One of our multi-talented volunteers uses her sewing skills to repair clothes at Moonee Ponds Red Cross Shop. Photo: Australian Red Cross/Aysha Leo
I was involved with emergency services for four years before realising there were dozens of other volunteer positions available. How do we get this range of options out to the public?
We currently list all volunteer opportunities on our website, but we recognise this isn’t an accessible way to engage with us for everyone. In the future we want to provide a single place where any volunteer can go to register their interest in various areas and find available roles, as well as linking with other partners in the volunteering sector to share information and opportunities. We’ll be using more online tools, but we’ll remain mindful of the need to marry the virtual with the physical so that those who are less technically literate are not disadvantaged.
How are we to include our ageing volunteer demographic in the discussion when the current use of technology isolates the majority of our core people? How do we capture their thoughts in today’s world of transition and how can we bring together the wisdom of the old ways with the enthusiasm of the new?
We’re mindful that many of our volunteers and members are older people who have supported Red Cross for decades, and we want to ensure that our use of online platforms doesn’t exclude them. We’re grateful to those members and volunteers who worked together with others who aren’t used to being online to make sure their suggestions could be represented on the ideas platform. We’re also aware that age isn’t necessarily a barrier to using modern technology. Recent research shows that while their level of engagement is lower when compared with other age groups, the vast majority of older Australians are participating online, and this has increased in the past five years.
Judy says: “I have been amazed at how many people are online, irrespective of age. Having said that, it doesn’t overrule what you’re asking, which is a really good question.
“I would imagine that when we try the next ideas pilot, which will be in a couple of months, we might actually use it as a great way to connect much more, connect in a really human, physical way, so that in the lead-up to it we are actually out there asking our volunteers and members and talking with our clients, asking: ‘Okay, this is coming up, do you want to contribute your ideas, what thoughts do you have, how do you want to engage?’”
This is another challenge where we encourage you to share your ideas with us. We’re confident that we can come up with a solution together to ensure that everyone can contribute with Red Cross, regardless of their level of technical literacy.
Regarding ‘local action’, will there be a set of guidelines/parameters developed to help our people understand what would be seen as 'appropriate action', as the last thing we would want to happen is for our people (units/branches) undertaking action, only to find out later that their actions were seen as questionable.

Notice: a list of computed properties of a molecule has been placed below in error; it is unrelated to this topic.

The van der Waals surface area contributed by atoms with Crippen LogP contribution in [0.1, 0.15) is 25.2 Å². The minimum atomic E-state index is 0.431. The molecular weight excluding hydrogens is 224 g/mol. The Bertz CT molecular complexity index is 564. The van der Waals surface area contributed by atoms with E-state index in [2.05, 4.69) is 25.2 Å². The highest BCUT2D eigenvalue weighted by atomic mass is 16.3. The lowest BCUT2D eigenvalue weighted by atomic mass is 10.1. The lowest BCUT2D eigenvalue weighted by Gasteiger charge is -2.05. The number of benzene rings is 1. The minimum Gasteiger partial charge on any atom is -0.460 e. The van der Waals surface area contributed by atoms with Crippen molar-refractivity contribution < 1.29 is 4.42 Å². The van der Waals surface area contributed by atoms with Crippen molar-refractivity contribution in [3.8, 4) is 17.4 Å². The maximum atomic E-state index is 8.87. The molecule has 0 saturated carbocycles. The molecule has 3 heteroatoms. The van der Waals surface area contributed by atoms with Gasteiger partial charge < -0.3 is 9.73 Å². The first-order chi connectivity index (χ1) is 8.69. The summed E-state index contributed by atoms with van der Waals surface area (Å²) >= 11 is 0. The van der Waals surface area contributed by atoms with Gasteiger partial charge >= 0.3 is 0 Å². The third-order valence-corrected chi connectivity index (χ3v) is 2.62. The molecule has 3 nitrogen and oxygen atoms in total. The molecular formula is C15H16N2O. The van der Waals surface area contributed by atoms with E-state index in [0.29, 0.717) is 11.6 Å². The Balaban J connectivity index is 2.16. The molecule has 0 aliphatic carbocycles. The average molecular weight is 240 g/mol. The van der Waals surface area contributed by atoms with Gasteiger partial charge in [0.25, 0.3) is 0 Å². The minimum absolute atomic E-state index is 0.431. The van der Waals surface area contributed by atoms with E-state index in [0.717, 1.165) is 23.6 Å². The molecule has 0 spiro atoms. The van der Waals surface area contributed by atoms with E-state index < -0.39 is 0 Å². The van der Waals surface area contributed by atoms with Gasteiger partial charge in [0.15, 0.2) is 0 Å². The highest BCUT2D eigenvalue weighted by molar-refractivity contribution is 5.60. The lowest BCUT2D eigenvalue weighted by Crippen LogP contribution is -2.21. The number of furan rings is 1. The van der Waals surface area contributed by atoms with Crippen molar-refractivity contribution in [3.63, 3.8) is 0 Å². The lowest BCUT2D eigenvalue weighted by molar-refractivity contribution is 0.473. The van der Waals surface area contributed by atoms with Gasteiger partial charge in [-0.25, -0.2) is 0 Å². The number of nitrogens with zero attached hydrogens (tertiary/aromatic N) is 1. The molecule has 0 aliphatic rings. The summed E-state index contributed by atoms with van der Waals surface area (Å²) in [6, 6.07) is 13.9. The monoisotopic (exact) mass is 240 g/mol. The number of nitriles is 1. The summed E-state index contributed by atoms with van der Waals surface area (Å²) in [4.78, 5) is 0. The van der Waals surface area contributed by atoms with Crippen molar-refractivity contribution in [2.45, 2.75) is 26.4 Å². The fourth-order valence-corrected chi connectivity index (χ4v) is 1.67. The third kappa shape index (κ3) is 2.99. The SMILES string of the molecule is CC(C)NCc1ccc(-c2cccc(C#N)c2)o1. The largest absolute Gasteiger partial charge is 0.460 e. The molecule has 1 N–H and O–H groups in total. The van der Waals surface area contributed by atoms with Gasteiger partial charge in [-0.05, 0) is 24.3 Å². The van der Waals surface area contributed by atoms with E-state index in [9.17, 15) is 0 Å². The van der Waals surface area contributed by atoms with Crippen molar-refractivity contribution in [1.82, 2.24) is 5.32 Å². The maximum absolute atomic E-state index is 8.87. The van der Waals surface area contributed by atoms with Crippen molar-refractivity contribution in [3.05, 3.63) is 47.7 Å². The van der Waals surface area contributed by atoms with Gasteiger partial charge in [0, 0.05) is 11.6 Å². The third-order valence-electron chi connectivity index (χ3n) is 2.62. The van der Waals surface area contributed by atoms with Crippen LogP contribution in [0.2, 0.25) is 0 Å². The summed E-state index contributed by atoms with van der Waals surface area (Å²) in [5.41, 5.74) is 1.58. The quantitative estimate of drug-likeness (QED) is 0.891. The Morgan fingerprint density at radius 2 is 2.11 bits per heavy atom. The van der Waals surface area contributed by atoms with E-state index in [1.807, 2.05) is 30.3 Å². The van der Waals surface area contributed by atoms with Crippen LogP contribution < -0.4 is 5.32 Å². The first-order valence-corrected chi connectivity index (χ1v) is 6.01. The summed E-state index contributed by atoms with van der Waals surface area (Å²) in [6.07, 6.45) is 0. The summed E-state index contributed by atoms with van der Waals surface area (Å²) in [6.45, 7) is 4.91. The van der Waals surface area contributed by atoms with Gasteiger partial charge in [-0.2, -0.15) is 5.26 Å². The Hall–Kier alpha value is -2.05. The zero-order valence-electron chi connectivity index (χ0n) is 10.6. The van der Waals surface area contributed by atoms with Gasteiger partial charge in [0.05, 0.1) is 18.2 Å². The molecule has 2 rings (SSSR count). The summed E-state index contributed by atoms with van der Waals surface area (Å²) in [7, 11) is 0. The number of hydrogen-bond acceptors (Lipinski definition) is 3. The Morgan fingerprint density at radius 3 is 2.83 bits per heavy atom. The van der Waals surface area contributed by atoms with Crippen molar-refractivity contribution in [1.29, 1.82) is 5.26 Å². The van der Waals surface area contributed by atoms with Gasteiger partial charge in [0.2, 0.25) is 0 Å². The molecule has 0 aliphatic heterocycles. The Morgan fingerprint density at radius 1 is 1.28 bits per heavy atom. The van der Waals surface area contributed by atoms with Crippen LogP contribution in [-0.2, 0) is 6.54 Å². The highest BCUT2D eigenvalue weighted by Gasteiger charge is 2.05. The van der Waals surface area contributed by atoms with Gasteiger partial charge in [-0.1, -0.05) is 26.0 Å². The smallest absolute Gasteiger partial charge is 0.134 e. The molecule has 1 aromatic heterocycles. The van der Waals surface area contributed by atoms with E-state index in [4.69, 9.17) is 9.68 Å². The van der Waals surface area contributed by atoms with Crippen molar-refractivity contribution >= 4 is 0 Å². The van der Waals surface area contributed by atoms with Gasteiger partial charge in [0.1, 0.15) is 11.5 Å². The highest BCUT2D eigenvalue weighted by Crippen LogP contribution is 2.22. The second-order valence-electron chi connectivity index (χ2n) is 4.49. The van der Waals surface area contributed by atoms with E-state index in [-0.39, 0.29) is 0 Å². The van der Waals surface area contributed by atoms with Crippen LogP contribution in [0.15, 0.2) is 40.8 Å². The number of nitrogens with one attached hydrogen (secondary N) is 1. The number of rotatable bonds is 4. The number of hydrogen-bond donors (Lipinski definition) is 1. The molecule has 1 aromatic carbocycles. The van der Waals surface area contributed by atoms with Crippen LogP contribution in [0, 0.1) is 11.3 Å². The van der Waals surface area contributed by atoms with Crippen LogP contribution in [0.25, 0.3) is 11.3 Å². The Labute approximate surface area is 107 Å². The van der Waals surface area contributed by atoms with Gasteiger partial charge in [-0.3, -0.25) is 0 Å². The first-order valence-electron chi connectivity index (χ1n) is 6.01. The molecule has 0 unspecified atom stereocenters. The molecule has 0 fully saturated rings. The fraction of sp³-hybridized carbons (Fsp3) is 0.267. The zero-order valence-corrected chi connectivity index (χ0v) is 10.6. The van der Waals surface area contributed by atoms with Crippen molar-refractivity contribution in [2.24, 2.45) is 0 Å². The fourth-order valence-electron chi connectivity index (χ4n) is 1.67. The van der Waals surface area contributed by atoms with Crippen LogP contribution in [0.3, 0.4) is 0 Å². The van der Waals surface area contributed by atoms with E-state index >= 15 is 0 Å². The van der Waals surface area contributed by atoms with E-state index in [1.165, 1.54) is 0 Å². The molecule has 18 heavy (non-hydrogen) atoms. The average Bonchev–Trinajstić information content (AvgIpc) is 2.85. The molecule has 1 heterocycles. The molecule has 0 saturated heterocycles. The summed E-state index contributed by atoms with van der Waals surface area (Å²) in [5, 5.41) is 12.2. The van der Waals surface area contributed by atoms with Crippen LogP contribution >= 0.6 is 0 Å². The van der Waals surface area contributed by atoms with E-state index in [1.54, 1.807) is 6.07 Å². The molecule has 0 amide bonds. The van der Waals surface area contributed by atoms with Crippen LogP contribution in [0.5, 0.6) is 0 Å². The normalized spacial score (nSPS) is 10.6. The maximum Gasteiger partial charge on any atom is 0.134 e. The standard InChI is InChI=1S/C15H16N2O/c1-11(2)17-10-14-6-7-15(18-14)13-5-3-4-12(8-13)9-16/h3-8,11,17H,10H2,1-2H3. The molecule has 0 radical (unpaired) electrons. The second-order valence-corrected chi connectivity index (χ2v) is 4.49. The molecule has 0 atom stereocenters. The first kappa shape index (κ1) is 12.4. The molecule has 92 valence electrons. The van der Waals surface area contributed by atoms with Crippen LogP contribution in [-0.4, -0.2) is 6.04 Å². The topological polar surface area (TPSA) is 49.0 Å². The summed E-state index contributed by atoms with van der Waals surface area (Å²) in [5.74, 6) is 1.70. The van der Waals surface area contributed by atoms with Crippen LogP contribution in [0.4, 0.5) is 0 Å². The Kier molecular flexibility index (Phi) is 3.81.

We’re actually trying to move away from having too many guidelines or parameters, so that local action can be as free as possible – because it’s only on the ground that the real needs are truly understood. It’s going to be more about principles and transparency: the expectation will be that any actions taken on behalf of Red Cross will affirm our fundamental principles, and we’ll have some kind of platform – possibly on the web – where people can share a summary of what’s being done. We expect that transparency will bring with it accountability.
Toni (right) is one of our many everyday hero volunteers. She volunteers to visit isolated elderly people in aged care homes, including May (pictured left). She also makes phone calls to older people to check on their welfare, and gives regular blood donations. Photo: Australian Red Cross/Rebecca Mansell
The phrase goes 'culture eats strategy for breakfast'. So how are we improving our culture and is this a priority for the leadership team?
Again, Judy emphasises the importance of everyday changes. “My way of thinking about culture is it’s what you do every day, it’s the conversations you have… culture is all about the ways we work. I’ve never experienced having a culture plan that is successful; most of my experience relates to making everyday changes.”
We think our culture is evolving for the better every day, and we hope you agree!
As usual, please get in touch with us through the Supporter Services Centre via email at email@example.com or by phone on 1800 RED CROSS to share your thoughts.